releases from the best modern film franchises
we have. "Harry Potter." "Spider-Man." The
Jason Bourne films. There's even a sequel to
"Elizabeth" in sight. Despite the intimating
quantity of sequels, if ever there was a crop to
turn things around creatively, this has tobe it.
After the bleak season that was 2006, the
coming year could be the nail in the coffin, but
we say cling to the little hope we have left. Easy
as it is to admonish, lining up for a summer
blockbuster as if it were an event is a singular
experience, and there's not reason this summer
can't our salvation. ... Right?

Corsy ,,of vC/vC

A 'eo aogmen,
garners and guitarists
By ANDREW SARGUS KLEIN Hero II" is able to balance doz-
ManagingArts Editor ens of unbelievably shitty songs
with a couple of gems to keep the
As alongstandingguitar player/ "honest" musicians honest and
fanatic, when I'm caught wasting the metalheads/pre-pubescents
hours on Playstation 2's "Guitar thinking they've found the end of
Hero II," the first question I get the rainbow.
usually goes something like this: (Disclaimer: I am deliberately
"Is it easier because you play gui- leaving out perhaps the largest
tar?" or "Does it improve your gui- demographic - those who play
tar playing?" or "What the hell are video games for the base reason of
you doing wasting your life away having nothing else to do, thereby
on such an insipid video game?"
The answers to those ques-
tions are "no" and "no" (I ignore The paradox of
the third). But insipid is the right T r
word. "Guitar Hero II" is akin to loving* sucha
Guitar World magazine: great if in u
you're 13 and into really bad metal, terrible game.
more like brain candy/porn if you
take yourself seriously as a musi-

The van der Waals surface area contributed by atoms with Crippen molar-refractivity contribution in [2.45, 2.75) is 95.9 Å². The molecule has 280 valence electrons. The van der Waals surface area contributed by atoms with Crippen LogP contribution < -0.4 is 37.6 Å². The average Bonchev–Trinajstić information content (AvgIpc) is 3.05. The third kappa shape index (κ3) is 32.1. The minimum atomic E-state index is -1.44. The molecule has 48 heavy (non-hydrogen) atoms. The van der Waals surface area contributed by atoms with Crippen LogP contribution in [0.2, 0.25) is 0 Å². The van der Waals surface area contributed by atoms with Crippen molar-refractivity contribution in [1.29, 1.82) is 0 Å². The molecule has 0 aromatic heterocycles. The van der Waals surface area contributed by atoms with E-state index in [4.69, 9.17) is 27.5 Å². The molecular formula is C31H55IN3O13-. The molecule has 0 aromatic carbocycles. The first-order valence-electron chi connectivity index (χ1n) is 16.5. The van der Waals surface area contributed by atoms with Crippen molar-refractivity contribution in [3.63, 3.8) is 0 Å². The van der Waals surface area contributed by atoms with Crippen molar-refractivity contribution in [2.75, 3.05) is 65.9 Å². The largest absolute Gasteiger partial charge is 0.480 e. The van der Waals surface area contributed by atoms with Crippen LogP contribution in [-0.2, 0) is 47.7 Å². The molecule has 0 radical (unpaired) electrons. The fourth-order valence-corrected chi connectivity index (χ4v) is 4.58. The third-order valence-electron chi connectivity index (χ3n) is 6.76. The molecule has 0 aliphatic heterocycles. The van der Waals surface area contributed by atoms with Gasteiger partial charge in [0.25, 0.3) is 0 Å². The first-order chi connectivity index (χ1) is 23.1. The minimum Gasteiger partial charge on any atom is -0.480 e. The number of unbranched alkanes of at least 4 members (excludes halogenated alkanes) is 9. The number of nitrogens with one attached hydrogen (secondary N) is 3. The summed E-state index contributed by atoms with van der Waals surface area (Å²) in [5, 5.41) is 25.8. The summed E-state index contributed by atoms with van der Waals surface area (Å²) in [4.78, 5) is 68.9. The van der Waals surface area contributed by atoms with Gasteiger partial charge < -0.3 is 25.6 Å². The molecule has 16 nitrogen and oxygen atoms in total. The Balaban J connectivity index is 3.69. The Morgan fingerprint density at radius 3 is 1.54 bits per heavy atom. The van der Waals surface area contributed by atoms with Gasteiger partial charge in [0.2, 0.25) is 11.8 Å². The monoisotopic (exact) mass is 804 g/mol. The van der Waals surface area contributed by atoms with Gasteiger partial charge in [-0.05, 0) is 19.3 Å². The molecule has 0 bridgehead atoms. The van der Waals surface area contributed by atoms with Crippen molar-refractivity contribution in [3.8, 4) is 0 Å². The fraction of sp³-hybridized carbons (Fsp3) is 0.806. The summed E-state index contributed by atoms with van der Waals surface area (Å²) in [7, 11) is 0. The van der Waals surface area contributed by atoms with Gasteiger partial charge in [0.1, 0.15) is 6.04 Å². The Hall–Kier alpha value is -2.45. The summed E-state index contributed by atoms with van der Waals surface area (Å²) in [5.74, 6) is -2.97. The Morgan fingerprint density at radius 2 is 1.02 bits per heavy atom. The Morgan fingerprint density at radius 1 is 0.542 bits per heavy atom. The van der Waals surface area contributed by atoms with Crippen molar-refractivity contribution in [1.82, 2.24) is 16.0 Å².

Let me explain. You play gui- negating the relevance of song
tar (let's say for at least two or selection.)
three years) and have a somewhat In the game, thejoy ofmusician-
expansive appreciation of music ship is pared down to five "fret"
(you grew up on Dad's classic buttons, a "picking" button and a
rock, moved on to bad alternative whammy bar. A stream of "notes"
in the '90s, found Radiohead in flow down a low-angle fretboard;
high school, came to college and a crowd meter gauges your rock-
figured out everything else). For ability - the more notes you miss,
songs like "Freebird," "Jessica," the quicker you get booed off the
"Can't You Hear Me Knockin' " stage. You can build a character
and "Rock This Town," you fig- in Career Mode or face off against
ure hey, this is the chance finally your co-workers. There are four
to play some real air guitar over levels of difficulty, multiple gui-
those great fuckin' tunes - albeit tars and finishes, extra songs and
with a plastic mockery of a Gibson outfits. There's actually very little
SG with five buttons. Then there pageantry to distract the gamer
are the other possibilities: "Cher- from the simple reality: "Guitar
ry Pie," "Carry On My Wayward Hero II" is a short-term rush of
Son," "Crazy On You." "Guitar adrenaline cheaply bought and
addictively amusing.
Now, a sense of rhythm is
important in some instances. But
honestly, you could mute the tele-
vision and still handle yourself
reasonably well. Ultimately, there
is nothing musical about "Guitar
Hero II." The musicality is what
you bring to it, whether you actu-
ally enjoy their song selection or
SP understand the game for the intel-
lectual wankery it is.
A few gripes: The guitar selec-
tion is all Gibson, which is fine if
you prefer that side of the fence.
For Fender lovers, sorry. No
Strats, no Teles, no nothing. Not to
take a shot at the Gibson SG, but
,f.it's no coincidence Angus Young
of perennial douchebags AC/DC
plays one - "Guitar Player II"
knows what crowd it's going to
In addition, the songs them-
selves aren't the actual renditions.
Think really bad karaoke - i.e.
"Jessica" as made famous by The
Allman Brothers. That phrase "as
made famous by" is short for "we
couldn't buy the actual songs, just
the rights to reproduce them with
horrendous studio musicians."
And the whammy bar. Lord, the
fucking whammy bar. Here's
where my musician genes kick in
something fierce. The whammy
bar, with few exceptions, is the
definition of superfluity. Meant to
add a bit of thrash and pizzazz to
the otherwise boring solo, "Gui-
tar Hero II" requires you to abuse
the shit out of the whammy bar in
order to raise your "Star Power." I
steadfastly refuse to overwork the
bar, stupidly inserting something

as a foreign as tact to the game.
Regardless of what kind of
musician I think I am, I'm not
going to stop in the middle of my
quest to complete "Freebird" on
"Hard." In the same vein of a film
snob continuously renting "The
Covenant" (for "personal" rea-
sons), there's something to be said
for primal pleasures - and I can't
wait for "Guitar Hero III."